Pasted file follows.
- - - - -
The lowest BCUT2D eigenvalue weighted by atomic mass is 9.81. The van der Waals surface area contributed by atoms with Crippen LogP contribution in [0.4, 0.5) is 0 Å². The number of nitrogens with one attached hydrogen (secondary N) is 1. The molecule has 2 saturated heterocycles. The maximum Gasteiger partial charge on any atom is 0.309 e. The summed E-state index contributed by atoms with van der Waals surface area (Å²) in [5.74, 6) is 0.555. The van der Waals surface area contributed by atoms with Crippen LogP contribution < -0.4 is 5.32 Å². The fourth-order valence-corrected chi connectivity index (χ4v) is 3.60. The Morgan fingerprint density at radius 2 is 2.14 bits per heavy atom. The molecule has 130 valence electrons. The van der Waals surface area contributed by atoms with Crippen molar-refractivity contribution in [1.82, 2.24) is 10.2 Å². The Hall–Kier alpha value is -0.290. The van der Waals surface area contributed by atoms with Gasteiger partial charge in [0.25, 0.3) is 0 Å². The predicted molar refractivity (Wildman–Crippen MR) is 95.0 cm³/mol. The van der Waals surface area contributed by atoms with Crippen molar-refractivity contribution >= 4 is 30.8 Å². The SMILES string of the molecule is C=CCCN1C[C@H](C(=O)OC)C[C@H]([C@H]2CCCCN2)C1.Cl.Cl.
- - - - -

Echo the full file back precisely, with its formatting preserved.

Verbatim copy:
The lowest BCUT2D eigenvalue weighted by atomic mass is 9.81. The van der Waals surface area contributed by atoms with Crippen LogP contribution in [0.4, 0.5) is 0 Å². The number of nitrogens with one attached hydrogen (secondary N) is 1. The molecule has 2 saturated heterocycles. The maximum Gasteiger partial charge on any atom is 0.309 e. The summed E-state index contributed by atoms with van der Waals surface area (Å²) in [5.74, 6) is 0.555. The van der Waals surface area contributed by atoms with Crippen LogP contribution < -0.4 is 5.32 Å². The fourth-order valence-corrected chi connectivity index (χ4v) is 3.60. The Morgan fingerprint density at radius 2 is 2.14 bits per heavy atom. The molecule has 130 valence electrons. The van der Waals surface area contributed by atoms with Crippen molar-refractivity contribution in [1.82, 2.24) is 10.2 Å². The Hall–Kier alpha value is -0.290. The van der Waals surface area contributed by atoms with Gasteiger partial charge in [0.25, 0.3) is 0 Å². The predicted molar refractivity (Wildman–Crippen MR) is 95.0 cm³/mol. The van der Waals surface area contributed by atoms with Crippen molar-refractivity contribution >= 4 is 30.8 Å². The SMILES string of the molecule is C=CCCN1C[C@H](C(=O)OC)C[C@H]([C@H]2CCCCN2)C1.Cl.Cl.